Four Zurich Bankers Convicted of Helping One of “Putin’s Wallets”

A Swiss court Thursday found four bankers from Gazprombank’s Zurich branch guilty of failing to conduct proper due diligence checks into their clients’ source of income, specifically into how the infamous Russian musician Sergei Roldugin, widely known as one of “Putin’s wallets,” has made his money.

Sergei Roldugin in PalmyraRussian cellist Sergei Roldugin is widely recognized as one of “Putin’s wallets”, those who help the authoritarian leader launder his illicit money across the world. (Photo: Russian Ministry of Defence, Wikimedia, License)The banking executives reportedly accepted millions of dollars from Roldugin between 2014 and 2016 without running any background checks into how he managed to obtain such wealth.

A cellist from St. Petersburg, Roldugin originally met Russian president Vladimir Putin back in the 1970s; the two have since established close ties with one another, with Putin even naming Roldugin godfather to his eldest daughter.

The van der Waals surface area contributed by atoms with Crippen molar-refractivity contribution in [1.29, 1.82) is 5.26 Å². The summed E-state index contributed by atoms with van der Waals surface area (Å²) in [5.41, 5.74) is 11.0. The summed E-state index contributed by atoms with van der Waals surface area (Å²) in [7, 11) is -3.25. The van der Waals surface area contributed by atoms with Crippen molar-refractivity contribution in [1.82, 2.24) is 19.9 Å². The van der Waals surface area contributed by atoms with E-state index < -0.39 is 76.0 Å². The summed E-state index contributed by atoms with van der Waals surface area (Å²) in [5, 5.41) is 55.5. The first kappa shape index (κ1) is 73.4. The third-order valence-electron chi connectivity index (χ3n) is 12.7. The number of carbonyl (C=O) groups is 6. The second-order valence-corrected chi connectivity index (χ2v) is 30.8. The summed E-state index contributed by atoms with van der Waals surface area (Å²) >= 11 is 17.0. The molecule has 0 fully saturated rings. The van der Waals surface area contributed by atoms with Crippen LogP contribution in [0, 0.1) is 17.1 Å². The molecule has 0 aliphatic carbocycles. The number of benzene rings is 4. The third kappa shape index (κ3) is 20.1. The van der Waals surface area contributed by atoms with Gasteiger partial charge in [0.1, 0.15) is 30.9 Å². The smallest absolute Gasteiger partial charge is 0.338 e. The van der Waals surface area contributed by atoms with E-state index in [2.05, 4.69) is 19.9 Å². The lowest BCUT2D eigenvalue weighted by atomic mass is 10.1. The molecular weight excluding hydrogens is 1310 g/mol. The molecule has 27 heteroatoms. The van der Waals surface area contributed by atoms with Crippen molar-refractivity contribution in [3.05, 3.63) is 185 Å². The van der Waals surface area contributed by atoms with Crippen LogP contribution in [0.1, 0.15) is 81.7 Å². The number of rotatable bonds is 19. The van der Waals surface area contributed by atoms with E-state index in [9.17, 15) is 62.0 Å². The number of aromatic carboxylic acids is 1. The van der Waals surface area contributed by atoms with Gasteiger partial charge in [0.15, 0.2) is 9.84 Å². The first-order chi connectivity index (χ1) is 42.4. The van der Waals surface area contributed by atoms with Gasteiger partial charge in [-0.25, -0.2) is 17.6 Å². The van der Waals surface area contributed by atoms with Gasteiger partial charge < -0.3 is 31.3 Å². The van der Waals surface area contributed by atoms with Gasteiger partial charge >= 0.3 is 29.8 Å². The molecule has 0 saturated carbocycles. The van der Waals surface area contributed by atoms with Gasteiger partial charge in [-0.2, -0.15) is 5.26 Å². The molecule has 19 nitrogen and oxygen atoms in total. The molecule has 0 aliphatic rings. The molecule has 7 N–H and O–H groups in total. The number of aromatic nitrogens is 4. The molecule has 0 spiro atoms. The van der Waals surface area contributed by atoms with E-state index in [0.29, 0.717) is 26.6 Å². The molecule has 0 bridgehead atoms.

Ever since Putin and his network of oligarchs were sanctioned due to Russia’s invasion of Ukraine, more and more attention has shifted towards uncovering how much wealth the authoritarian leader has dispersed throughout the world through his agents.

Roldugin, one such agent, was exposed by an OCCRP Panama Papers investigation that revealed his secret financial affairs and links to the Russian president. Another investigation showed that he had laundered billions through the “Troika Laundromat,” a network of roughly 75 offshore companies.

He was rewarded with roughly $70 million for doing so.

The Panama Papers also revealed that, in 2008, a Panama company solely owned by Roldugin sold 70,000 shares of Rosneft, a large Russian state energy company, for over US$800,000.

The proceeds of the sale were deposited directly into Roldugin’s bank account at the Gazprombank Zurich branch.

When questioned by local media, Roldugin tried to pass off the money as donations from Russian businessmen, which were subsequently used to purchase expensive musical instruments.

The revelations led to his sanctioning by the EU in March last year and then by the U.S. three months later.

As for the Zurich-based bankers who were complicit in helping Roldugin hide his ill-gotten gains, the judge handed down a fine of 741,000 Swiss francs ($811,000), suspended for two years, according to the BBC.

Their identities could not be made public, as per the country’s reporting restrictions, although three are Russian and one is Swiss. They have stated their intent to appeal the decision.